A food memory, my first trip to the Canadian East Coast, it was early May and cold in Nova Scotia. I was with a friend who insisted we drive to Peggy’s Cove, I didn’t really want to, I thought that it would be touristy and I was interested in only experiencing the “real” East Coast what a snob I was. It was a beautiful, clear and brilliantly sunny day, the sky was a deep Wedgwood blue, and of course the sound of the crashing waves and the spray of the dark grey Atlantic, all of it perfect just like the hundreds of pictures of Peggy’s Cove that I had seen before. But what made the day for me was the restaurant that was there; I remember the salmon being so fresh that I knew at the time that i would never eat salmon as fresh as that again ( I haven’t) and for dessert, warm, spicy gingerbread with lemon sauce, an East Coast specialty and a big mug of hot tea. I don’t remember the interior of the restaurant other then there were lots of windows, the food however was simple, local, regional, and perfect. I had found my East Coast experience and it was only the first day.
Gingerbread is a cake unless of course it’s gingerbread cookies, and gingerbread is more common on the East Coast of Canada then elsewhere in the country; molasses the main sweetener in both the cake and cookies was directly imported into the region due to the “north south” trading routes to the Caribbean. Trading ships carried Canadian timber south and returned heavily loaded with exotic items and molasses, necessary for the production of rum. Molasses is a key ingredient in many east coast dishes; baked beans, cookies and steamed brown bread, and many houses, molasses was used as a pouring syrup on pancakes, and biscuits. The use of molasses did come west with the United Empire Loyalists, in fact in late 19th century and early 20th century cookbooks like the 1915 ed. of the Five Roses cookbook, there is a section devoted entirely to gingerbread. How to explain the popularity of molasses in Ontario? Most farmers produced their own maple syrup so buying molasses wasn’t necessary and then later, sugar refining became big business in Ontario and refined white sugar became more affordable. So, hopefully this explain the regional popularity of molasses and gingerbread, but how did gingerbread end up in Canada?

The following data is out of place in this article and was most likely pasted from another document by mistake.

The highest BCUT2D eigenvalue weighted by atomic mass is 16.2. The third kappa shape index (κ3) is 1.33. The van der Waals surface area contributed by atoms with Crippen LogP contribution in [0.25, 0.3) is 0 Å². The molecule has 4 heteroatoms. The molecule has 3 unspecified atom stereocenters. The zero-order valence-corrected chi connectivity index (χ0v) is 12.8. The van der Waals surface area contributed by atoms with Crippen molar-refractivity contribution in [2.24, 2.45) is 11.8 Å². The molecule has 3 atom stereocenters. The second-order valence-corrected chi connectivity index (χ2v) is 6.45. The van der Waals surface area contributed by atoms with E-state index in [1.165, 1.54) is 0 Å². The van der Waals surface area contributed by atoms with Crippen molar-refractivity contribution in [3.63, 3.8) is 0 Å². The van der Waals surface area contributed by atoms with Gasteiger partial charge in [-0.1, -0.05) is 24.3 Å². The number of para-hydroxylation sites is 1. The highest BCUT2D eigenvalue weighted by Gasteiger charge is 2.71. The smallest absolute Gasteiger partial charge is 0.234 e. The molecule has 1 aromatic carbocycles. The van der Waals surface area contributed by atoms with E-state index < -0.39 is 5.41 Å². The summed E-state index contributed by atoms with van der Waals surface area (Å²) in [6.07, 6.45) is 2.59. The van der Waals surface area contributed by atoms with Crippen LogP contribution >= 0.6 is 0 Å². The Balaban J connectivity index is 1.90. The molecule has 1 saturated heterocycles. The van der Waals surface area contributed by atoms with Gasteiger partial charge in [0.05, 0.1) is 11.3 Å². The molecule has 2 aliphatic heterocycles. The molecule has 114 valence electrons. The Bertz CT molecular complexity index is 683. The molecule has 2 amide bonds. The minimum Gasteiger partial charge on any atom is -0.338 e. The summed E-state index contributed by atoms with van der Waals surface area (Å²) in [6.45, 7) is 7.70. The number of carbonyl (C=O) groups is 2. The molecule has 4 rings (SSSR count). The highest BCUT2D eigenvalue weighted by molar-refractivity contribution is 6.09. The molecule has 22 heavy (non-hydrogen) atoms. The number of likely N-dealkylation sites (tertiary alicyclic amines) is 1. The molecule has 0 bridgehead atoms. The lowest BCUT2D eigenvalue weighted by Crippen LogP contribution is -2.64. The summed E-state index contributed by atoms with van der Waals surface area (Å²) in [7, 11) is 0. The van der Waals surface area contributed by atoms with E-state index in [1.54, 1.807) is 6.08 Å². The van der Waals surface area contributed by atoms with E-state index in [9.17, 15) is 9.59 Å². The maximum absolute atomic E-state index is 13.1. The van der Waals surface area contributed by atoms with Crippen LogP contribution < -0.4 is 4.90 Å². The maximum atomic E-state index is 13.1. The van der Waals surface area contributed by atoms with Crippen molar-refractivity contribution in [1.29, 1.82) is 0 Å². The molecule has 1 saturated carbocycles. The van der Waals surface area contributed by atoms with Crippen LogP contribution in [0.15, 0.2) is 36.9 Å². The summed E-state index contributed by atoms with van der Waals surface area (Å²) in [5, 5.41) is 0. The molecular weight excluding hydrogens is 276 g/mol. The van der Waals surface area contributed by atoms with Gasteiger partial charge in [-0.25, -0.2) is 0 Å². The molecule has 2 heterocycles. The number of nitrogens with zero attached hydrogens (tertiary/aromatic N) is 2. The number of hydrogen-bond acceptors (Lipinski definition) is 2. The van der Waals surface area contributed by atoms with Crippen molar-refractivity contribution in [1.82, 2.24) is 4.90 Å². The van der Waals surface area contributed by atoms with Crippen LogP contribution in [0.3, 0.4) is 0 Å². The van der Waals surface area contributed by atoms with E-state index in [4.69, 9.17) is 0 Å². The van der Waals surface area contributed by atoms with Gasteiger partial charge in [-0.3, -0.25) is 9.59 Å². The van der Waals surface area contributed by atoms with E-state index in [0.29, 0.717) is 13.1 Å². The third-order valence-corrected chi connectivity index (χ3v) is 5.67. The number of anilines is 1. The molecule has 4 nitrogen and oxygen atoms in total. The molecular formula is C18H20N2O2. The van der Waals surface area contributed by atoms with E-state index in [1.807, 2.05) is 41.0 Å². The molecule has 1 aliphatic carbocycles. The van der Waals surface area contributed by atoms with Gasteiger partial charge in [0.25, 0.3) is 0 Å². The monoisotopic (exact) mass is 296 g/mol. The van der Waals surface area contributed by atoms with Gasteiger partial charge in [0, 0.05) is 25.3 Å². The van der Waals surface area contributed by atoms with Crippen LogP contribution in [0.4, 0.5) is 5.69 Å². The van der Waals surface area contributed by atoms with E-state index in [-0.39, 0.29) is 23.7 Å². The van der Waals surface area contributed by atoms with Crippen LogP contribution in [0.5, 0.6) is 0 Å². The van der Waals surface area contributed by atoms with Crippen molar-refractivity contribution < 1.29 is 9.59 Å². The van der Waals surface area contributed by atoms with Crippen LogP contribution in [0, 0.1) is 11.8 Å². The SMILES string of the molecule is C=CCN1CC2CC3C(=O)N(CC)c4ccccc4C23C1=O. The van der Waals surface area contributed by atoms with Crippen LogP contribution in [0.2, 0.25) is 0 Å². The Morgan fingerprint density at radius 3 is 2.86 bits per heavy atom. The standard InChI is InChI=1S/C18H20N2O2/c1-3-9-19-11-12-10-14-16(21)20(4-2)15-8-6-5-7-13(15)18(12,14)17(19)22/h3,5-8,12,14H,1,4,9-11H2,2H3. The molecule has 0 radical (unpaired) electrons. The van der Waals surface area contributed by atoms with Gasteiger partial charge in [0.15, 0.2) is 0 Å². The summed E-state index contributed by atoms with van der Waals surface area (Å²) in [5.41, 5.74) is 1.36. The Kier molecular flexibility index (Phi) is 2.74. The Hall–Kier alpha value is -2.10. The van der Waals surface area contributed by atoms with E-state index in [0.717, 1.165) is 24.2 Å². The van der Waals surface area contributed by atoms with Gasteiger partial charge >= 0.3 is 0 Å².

Most European countries have a strong gingerbread tradition, dating back to at least the 11th century when the crusaders returning from whatever crusaders do, brought spices back with them, including ginger, cinnamon and peppercorns. Early gingerbread recipes were sweetened with honey, often used bread crumbs instead of flour, and were often steamed like a pudding. By the time of colonization in North America, gingerbread was sweetened with both sugar ( a small quantity) and molasses, flour had replaced the breadcrumbs and the cakes were baked. In the Martha Washington cookbook, a manuscript with strong links to early 18th England, there are five recipes for “ginger bread” of various types.
The European colonists, the French, English, German and the United Empire Loyalists fleeing the American revolution all brought their ginger bread tradition with them to Canada. This tradition continues when ever we make gingerbread cake, or cookie, and has even evolved into something new as gingerbread houses have become a North American tradition at Christmas.
Enough history, back to the cake. Signal Hill Gingerbread is a recipe from the Laura Secord cookbook, first published in 1966, as the Laura Secord Canadian Cookbook, the introduction states “One thing that we did prove conclusively: there is a Canadian cuisine and it is unique to the world.” The recipes are sourced from all over the country, from private homes. Signal Hill gingerbread is named for the hill that overlooks the harbour in St. John’s Newfoundland. It has a distinct molasses flavour, it also has a unique method, that couldn’t be easier. Serve it warm with either a lemon, or custard sauce or even whipped cream.
Signal Hill Gingerbread
Oven to 350 F.
Butter a square 8″ pan
2 cups all purpose flour
1 1/2 teaspoons baking soda
1/2 teaspoon salt
1/2 cup granulated sugar
1 teaspoon ground ginger
1 teaspoon ground cinnamon
1/2 cup soft butter (unsalted or salted)
3/4 cup mplasses
1 cup boiling water
In a large bowl, stir all of the dry ingredients together, then add the butter, molasses and the egg. Beat for two minutes or “300 strokes by hand” (that’s from the book). Next, stir in the boiling water. Beat an additional two minutes and pour into the prepared pan.
Bake for approx. 40 to 50 min. Start testing the cake at 40 minutes, then every five minutes or so, if it’s getting too dark, turn your oven down to 300 F. until the cake is cooked.
Serve warm, although the flavour does improve and mellow the next day.